Imagine a place where the dead rest on shelves like books. Each body has a story to tell, a life seen in pictures that only Librarians can read. The dead are called Histories, and the vast realm in which they rest is the Archive.
Last summer, Mackenzie Bishop, a Keeper tasked with stopping violent Histories from escaping the Archive, almost lost her life to one. Now, as she starts her junior year at Hyde School, she’s struggling to get her life back. But moving on isn’t easy — not when her dreams are haunted by what happened. She knows the past is past, knows it cannot hurt her, but it feels so real, and when her nightmares begin to creep into her waking hours, she starts to wonder if she’s really safe.
Meanwhile, people are vanishing without a trace, and the only thing they seem to have in common is Mackenzie. She’s sure the Archive knows more than they are letting on, but before she can prove it, she becomes the prime suspect. And unless Mac can track down the real culprit, she’ll lose everything, not only her role as Keeper, but her memories, and even her life. Can Mackenzie untangle the mystery before she herself unravels?
With stunning prose and a captivating mixture of action, romance, and horror, The Unbound delves into a richly imagined world where no choice is easy and love and loss feel like two sides of the same coin.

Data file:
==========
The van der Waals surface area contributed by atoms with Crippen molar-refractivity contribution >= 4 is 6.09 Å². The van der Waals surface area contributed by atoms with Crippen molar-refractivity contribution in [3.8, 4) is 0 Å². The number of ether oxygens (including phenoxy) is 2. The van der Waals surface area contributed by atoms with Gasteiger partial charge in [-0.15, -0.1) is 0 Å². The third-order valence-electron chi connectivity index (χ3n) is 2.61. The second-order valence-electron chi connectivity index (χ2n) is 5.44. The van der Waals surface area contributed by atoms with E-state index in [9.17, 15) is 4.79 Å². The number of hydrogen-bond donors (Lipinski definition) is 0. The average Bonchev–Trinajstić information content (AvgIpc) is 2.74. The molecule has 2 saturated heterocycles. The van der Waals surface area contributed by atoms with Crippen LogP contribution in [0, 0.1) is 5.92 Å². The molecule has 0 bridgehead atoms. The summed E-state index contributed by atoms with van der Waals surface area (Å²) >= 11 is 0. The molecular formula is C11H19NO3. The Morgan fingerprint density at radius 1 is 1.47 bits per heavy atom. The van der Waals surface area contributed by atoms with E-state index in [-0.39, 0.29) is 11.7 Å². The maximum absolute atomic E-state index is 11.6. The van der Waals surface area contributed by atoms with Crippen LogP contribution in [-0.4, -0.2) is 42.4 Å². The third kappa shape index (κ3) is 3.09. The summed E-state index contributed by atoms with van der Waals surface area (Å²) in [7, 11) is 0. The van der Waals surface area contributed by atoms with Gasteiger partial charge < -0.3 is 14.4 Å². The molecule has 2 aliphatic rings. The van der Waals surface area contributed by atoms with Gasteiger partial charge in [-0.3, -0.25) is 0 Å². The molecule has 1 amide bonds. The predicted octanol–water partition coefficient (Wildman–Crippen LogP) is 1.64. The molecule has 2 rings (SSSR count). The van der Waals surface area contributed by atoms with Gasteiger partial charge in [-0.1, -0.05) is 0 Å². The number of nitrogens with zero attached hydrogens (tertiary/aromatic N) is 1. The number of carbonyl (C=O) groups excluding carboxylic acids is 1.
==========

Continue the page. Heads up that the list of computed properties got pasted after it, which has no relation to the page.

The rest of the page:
I am extremely honored to participate in The Unbound blog tour! After I read The Archived, I became an instant fan of Victoria Schwab. I love all the characters and the world she creates.
Here are NINE TRUTHS FROM THE ARCHIVED SERIES —
I’m always saying that I keep my fiction fiction–I don’t insert people I know into my books. But these eight details were pulled from real life.
1. My mum, like Ms. Bishop, is a chef with illegible handwriting and a propensity to change course on a whim.
2. I share Mackenzie’s dislike/distrust of therapists after I was forced to go to one as a teenager for a medical issue they were convinced was psychological (they later discovered that no, it was medical).
3. I think all boys look better with guyliner.
4. Even though I can’t read the past in the objects I, like Mackenzie, am completely suspicious of hoarders. (Also, for a long time I considered making Ms. Angelli an escaped History who felt better surrounding herself with the histories of objects).
5. I am convinced that every object in the world is holding on to its stories.
6. I went to an elegant prep school much like Hyde, except it was all girls, not co-ed.
7. I was uprooted quite suddenly as a teen and dropped into a new city in a new state with no time to get my bearings or catch my breath.
8. The Coronado is based on a real hotel in St. Louis that was converted to apartments, though that one is not nearly as dilapidated, and it doesn’t have gargoyles (as far as I know).
9. I was a competitive fencer for five years, so was really excited to drop a nod to that sport (and its inherently elitist culture) into THE UNBOUND.
First sentence: “My body begs for sleep.”